Ted Cruz Introduces ‘State Refugee Security Act’ Authorizing Governors to Reject Syrian and Other Refugees

GOP presidential contender Sen. Ted Cruz is pushing his State Refugee Security Act of 2015 (S. 2363), now before the United States Senate for formal consideration.

Joined by his former boss, Texas Governor Greg Abbott, a fellow Republican, Cruz said the two page bill would give Governors the right to reject the settlement of refugees from any nation in their state, at their sole discretion.

Cruz’s new proposal is the third in a series of anti-terrorist bills proposed recently by the junior Senator from Texas.

In November he introduced the Terrorist Refugee Infiltration Prevention Act, which would “immediately bar refugees to the United States from any country, such as Iraq or Syria, that contains territory substantially controlled by a foreign terrorist organization.”

“The bill sunsets after three years so that Congress can reevaluate the global situation and either let the bill expire or reauthorize it with necessary modifications in light of changed circumstances,” according to a statement released by Cruz’s Senate office.

In January he introduced the Expatriot Terrorist Act of 2015, which would “remove U.S. citizenship from Americans who travel overseas to join ISIS and wage jihad.”

As CBS DFW reported at his press conference today:

Cruz added, “President Obama’s proposal to bring tens of thousands of Syrian refugees, even though his own head of the FBI said that the Obama administration cannot vet these refugees to determine whether they are ISIS terrorists or jihadists — that should be the end of the matter.”

“We should not be bringing in when our own FBI tells us we cannot ascertain whether they are ISIS terrorists,” said Cruz.

In a statement released by his office, Cruz said:

The State Refugee Security Act will amend the Immigration and Nationality Act to permit the governor of a state to reject the resettlement of a refugee in that state unless there is adequate assurance that the refugee does not present a security risk.

“This legislation will protect the authority of the states and the authority of the governors to keep their citizens safe. Some 30 governors across the country have stood together with Gov. Abbott – standing together as one saying their obligation is to protect the safety and security of the citizens of Texas and the citizens of each of the states that have elected those governors. Those officials are doing their jobs. I applaud them and Gov. Abbott for honoring their commitments to the men and women who elected them,” Sen. Cruz said. “It is my hope that Congress will take up and pass into law the legislation that I introduced today that gives the governors the ability to opt out if the federal government is not sufficiently vetting refugees.”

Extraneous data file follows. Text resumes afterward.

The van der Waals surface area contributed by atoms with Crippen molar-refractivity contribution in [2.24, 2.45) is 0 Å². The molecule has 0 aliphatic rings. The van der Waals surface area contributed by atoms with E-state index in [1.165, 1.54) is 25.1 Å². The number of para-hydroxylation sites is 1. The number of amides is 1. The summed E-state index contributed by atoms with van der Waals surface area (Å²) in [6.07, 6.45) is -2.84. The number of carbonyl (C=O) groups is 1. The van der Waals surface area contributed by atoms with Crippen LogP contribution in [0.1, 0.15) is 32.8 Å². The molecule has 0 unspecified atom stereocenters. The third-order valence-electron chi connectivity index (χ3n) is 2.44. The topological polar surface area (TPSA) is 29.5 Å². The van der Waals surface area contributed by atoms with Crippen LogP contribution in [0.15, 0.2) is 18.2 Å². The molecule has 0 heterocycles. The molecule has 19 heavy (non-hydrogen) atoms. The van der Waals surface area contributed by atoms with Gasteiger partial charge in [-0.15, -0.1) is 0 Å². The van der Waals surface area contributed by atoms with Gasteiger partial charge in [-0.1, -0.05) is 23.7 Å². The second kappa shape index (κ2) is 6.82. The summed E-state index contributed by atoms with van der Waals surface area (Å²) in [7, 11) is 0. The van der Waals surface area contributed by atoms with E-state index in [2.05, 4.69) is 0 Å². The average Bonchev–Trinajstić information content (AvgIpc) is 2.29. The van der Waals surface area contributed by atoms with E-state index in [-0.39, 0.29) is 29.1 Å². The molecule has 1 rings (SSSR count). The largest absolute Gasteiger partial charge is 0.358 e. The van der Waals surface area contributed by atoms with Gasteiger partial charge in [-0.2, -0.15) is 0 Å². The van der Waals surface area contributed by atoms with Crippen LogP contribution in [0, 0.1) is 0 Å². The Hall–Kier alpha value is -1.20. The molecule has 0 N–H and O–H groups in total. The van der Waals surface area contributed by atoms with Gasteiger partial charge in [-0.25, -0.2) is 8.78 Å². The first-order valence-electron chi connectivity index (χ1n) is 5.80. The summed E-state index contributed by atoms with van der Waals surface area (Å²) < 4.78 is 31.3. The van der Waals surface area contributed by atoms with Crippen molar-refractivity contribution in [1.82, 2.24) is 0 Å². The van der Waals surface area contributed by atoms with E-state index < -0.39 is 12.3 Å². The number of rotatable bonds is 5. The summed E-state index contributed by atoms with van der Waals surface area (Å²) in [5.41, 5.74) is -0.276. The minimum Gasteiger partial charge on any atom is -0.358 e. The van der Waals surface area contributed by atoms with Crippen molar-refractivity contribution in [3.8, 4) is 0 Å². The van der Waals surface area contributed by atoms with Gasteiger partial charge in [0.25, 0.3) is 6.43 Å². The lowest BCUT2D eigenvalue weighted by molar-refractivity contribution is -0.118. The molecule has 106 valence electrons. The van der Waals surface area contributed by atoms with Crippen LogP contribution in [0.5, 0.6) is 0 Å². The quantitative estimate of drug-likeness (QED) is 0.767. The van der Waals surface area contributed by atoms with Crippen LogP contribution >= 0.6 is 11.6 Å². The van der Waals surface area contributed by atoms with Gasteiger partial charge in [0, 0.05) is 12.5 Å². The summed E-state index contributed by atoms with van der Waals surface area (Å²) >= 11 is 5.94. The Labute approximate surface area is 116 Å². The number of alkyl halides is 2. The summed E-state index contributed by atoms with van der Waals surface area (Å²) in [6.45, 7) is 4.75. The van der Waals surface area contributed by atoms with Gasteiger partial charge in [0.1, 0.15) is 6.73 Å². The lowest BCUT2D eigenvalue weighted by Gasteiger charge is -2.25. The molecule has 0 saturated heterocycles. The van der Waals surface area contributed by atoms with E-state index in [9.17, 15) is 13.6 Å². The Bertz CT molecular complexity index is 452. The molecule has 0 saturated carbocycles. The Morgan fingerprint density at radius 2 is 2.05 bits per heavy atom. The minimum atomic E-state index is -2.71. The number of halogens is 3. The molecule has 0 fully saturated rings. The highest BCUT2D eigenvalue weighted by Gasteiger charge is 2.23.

Specifically, Sen. Cruz’s legislation will require the federal government to notify a state at least 21 days before a refugee is resettled there. Also, it prohibits the resettlement of a refugee in a state if the governor certifies that the federal government has failed to provide adequate assurance that the refugee does not present a security risk to the state.

Governor Abbott recently filed a lawsuit against the federal government and the International Rescue Committee, a voluntary agency (VOLAG) operating in the state of Texas under the state administered program, to prevent the resettlement of Syrian refugees in the state.

Despite that lawsuit, the state withdrew its request for a Temporary Restraining Order to the federal judge hearing the case after the federal government provided information about the refugees, an act seen as compliance with the “consultation” requirement found in the federal legislation that authorized the U.S. Resettlement Program, the Refugee Act of 1980.

As Breitbart News reported previously, states such as Texas and Indiana, which are among the 37 that have asked to participate in the U. S. Resettlement Program, do not have a strong constitutional challenge to the U. S. Resettlement Program, while the 12 “Wilson-Fish alternative program” states which have withdrawn from the program have a strong Tenth Amendment case, according to the Thomas More Law Center.
In Indiana, the local Catholic Charities, in effect, told Governor Pence to “pound salt” when he requested not to resettle Syrian refugees in the state.

The constitutional case is so strong among Wilson-Fish alternative program states, the Thomas Law More Center argues, it has prepared a 16 page brief and is ready to file a constitutional challenge to the program as soon as it kind find a governor from among those 12 states to act as a plaintiff.

Governor Abbott was effusive in his praise of Cruz’s proposal.

“America is a charitable nation. But we cannot allow charity for some to compromise security for all,” he said in a statement.

“Congress intended to give states a substantial role in the refugee resettlement process. The federal government and resettlement agencies have sidestepped that role. My top priority as Governor is to keep Texas citizens safe and this legislation helps me do that,” he concluded.


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